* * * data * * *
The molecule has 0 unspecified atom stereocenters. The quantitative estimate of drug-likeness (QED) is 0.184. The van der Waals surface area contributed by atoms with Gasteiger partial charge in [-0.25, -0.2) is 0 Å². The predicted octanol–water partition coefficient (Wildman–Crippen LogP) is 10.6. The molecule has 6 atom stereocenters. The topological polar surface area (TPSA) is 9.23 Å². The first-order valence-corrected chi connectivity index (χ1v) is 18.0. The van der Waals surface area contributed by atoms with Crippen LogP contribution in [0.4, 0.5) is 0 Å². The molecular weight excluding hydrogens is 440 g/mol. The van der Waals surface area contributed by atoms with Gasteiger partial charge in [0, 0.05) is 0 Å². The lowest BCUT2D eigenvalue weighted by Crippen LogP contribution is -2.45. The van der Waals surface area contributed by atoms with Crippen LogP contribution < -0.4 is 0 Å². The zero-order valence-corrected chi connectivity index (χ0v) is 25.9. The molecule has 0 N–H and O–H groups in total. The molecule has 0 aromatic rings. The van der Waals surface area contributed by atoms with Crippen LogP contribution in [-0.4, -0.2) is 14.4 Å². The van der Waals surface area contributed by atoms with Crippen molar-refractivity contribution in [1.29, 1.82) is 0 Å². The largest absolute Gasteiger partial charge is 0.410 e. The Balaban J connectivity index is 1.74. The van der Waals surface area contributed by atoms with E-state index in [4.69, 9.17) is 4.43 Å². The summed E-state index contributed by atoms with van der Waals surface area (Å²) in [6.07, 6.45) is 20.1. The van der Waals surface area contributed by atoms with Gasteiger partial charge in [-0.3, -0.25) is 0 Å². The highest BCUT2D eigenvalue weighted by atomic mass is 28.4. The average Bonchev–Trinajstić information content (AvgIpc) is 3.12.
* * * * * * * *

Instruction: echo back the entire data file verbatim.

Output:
The molecule has 0 unspecified atom stereocenters. The quantitative estimate of drug-likeness (QED) is 0.184. The van der Waals surface area contributed by atoms with Gasteiger partial charge in [-0.25, -0.2) is 0 Å². The predicted octanol–water partition coefficient (Wildman–Crippen LogP) is 10.6. The molecule has 6 atom stereocenters. The topological polar surface area (TPSA) is 9.23 Å². The first-order valence-corrected chi connectivity index (χ1v) is 18.0. The van der Waals surface area contributed by atoms with Crippen LogP contribution in [0.4, 0.5) is 0 Å². The molecular weight excluding hydrogens is 440 g/mol. The van der Waals surface area contributed by atoms with Gasteiger partial charge in [0, 0.05) is 0 Å². The lowest BCUT2D eigenvalue weighted by Crippen LogP contribution is -2.45. The van der Waals surface area contributed by atoms with Crippen LogP contribution < -0.4 is 0 Å². The zero-order valence-corrected chi connectivity index (χ0v) is 25.9. The molecule has 0 N–H and O–H groups in total. The molecule has 0 aromatic rings. The van der Waals surface area contributed by atoms with Crippen LogP contribution in [-0.4, -0.2) is 14.4 Å². The van der Waals surface area contributed by atoms with Crippen molar-refractivity contribution in [1.29, 1.82) is 0 Å². The largest absolute Gasteiger partial charge is 0.410 e. The Balaban J connectivity index is 1.74. The van der Waals surface area contributed by atoms with E-state index in [4.69, 9.17) is 4.43 Å². The summed E-state index contributed by atoms with van der Waals surface area (Å²) in [6.07, 6.45) is 20.1. The van der Waals surface area contributed by atoms with Gasteiger partial charge in [-0.3, -0.25) is 0 Å². The highest BCUT2D eigenvalue weighted by atomic mass is 28.4. The average Bonchev–Trinajstić information content (AvgIpc) is 3.12.